A few weeks ago I went up with my family to Sun Peaks resort and decided to go snowboarding for the first time since middle school. My older sister, a veteran boarder, was nice enough to take me under her wing and give me a hand up the very steep learning curve of snowboarding.
When I was 13 years old, during winter break, someone once pushed me over and declared me a “regular” snowboarder (meaning left foot forward). That is about all I had remembered from my one season of snowboard lessons a decade ago. However within my first few minutes on the mountain, I understood why I may have given up learning how to snowboard in the first place.
Our first day on the mountain, sporting my snazzy new jacket and pants, my sister and I hopped on the “magic carpet” taking us up to the top of the Sun Peaks bunny hill. The first thing I learned was how to stand up and go down the hill on an edge. This felt a bit like a balancing act and a squat. As an avid rock climber, I have grown to appreciate shoulders arms and a burning forearm, however squatting my way down the mountain on either of my edges certainly made for uncomfortably painful thighs. Needless to say I was soon anxious to start turning.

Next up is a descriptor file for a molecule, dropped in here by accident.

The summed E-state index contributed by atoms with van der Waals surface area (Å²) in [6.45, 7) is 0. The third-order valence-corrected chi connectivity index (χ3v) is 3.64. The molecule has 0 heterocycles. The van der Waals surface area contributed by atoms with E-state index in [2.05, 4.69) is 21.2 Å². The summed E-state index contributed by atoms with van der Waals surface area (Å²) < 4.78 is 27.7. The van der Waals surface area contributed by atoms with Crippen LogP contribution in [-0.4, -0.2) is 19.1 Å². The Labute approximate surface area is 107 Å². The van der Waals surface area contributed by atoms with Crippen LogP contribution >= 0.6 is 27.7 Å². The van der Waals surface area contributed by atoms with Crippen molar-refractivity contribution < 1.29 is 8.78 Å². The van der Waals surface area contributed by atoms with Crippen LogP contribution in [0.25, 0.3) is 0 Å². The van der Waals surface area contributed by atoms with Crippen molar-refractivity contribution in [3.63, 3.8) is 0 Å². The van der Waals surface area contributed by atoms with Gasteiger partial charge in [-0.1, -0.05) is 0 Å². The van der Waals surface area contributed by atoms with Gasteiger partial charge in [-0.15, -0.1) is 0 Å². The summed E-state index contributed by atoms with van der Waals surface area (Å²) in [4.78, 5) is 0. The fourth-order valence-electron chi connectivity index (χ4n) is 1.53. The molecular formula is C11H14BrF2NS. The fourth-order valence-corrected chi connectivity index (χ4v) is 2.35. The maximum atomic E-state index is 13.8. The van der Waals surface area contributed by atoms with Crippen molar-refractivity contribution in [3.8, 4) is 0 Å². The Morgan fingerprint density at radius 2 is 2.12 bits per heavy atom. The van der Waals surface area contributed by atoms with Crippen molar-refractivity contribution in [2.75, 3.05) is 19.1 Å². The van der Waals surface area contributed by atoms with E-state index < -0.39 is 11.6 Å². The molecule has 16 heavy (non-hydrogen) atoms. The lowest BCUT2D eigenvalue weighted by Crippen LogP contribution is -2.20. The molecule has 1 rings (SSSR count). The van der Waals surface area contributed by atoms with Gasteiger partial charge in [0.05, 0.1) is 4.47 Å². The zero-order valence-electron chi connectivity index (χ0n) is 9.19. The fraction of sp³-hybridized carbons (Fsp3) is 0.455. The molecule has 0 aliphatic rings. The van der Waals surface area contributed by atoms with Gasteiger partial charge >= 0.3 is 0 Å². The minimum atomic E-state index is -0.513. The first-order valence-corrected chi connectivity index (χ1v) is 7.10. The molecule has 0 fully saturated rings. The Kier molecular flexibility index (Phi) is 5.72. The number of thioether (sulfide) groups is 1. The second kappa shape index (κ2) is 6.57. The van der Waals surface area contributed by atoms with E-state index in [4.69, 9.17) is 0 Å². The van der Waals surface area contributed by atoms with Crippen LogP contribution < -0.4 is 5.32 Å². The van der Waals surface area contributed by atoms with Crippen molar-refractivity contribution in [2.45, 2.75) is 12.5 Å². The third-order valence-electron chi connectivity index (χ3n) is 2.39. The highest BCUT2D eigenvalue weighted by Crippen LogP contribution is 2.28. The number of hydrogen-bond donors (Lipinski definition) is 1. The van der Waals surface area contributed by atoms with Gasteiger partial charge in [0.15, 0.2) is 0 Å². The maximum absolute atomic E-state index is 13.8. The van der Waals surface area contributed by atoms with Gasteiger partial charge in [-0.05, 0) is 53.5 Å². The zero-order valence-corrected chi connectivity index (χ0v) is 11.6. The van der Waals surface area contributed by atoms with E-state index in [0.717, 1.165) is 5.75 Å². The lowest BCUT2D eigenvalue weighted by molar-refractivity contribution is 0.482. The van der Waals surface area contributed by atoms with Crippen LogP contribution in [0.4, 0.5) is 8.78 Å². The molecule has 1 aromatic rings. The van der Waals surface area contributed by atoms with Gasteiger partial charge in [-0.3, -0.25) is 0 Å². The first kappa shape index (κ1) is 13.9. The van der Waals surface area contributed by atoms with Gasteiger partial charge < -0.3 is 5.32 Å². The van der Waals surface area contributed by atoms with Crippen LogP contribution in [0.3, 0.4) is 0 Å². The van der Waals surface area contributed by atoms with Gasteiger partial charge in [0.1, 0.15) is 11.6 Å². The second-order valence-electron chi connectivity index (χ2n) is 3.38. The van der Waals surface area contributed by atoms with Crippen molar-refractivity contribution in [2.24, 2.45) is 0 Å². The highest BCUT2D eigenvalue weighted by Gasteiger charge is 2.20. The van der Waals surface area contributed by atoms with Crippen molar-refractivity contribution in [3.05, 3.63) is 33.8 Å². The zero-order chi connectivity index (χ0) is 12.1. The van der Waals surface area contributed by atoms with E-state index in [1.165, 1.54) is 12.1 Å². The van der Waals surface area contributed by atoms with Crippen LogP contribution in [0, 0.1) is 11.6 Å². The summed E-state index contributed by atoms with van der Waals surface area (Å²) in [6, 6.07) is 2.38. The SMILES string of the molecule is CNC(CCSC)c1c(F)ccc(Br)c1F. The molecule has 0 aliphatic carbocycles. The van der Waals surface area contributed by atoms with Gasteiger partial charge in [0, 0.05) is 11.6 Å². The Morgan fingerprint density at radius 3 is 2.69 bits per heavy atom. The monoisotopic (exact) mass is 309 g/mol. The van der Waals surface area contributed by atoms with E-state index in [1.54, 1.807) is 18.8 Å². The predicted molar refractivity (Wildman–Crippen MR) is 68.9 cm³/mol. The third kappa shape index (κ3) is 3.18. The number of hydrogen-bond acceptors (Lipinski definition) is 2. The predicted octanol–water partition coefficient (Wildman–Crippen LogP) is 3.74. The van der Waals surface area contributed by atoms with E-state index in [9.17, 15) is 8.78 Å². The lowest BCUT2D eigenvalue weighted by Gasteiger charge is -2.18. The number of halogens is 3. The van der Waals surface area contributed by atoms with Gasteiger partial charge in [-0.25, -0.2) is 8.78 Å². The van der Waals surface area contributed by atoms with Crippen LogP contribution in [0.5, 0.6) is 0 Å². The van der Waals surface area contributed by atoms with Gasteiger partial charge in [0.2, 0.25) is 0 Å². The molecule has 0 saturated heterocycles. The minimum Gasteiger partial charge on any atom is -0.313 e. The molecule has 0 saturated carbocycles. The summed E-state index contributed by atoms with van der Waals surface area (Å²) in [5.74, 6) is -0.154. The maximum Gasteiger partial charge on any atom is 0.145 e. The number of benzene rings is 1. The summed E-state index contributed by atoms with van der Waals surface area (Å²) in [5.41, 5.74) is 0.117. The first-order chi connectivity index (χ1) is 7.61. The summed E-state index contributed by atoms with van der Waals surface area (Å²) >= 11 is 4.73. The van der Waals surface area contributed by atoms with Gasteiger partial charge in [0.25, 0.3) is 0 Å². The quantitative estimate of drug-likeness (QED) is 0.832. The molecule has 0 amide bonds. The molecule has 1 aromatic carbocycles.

My sister’s tips on standing up and edging: bend your knees, keep your back straight, flex your feet and bend your knees to slow down.
Turning is significantly more difficult to pick up and quite a bit more intimidating. Most snowboarders make turning look easy and smooth, but I definitely felt awkward and nervous. There are two different turns to learn: heel to toe (facing down the mountain to up) and toe to heel (facing up the mountain to down).
For this stage of learning, my sister took me up an easy green run. On my very first heel-toe turn, by some miraculous stroke of luck and ambition, I was successful. At the time I was overjoyed by the achievement, but it turns out I ended up setting my bar too high and became very frustrated at not being successful every turn. When a beginner snowboarder sets their expectations too high, it can lead to completing a run by foot rather than board.
My sister’s tips on turning: keep your weight on your leading foot, look in the direction you want to turn, twist your body in the direction you want to turn, and don’t chicken out.
All in all, I would say my snowboarding escapade was a success. My last day culminated in explosive frustration, yet I found myself board and boot shopping just days later. Sun Peaks was a great mountain to learn on, with a small bunny hill and a few green runs it wasn’t too intimidating. Of course, it always helps to have such a patient sister when it comes to learning how to snowboard.
My advice to others who want learn: don’t expect too much of yourself. If you aren’t falling then you aren’t trying hard enough. Bring Advil.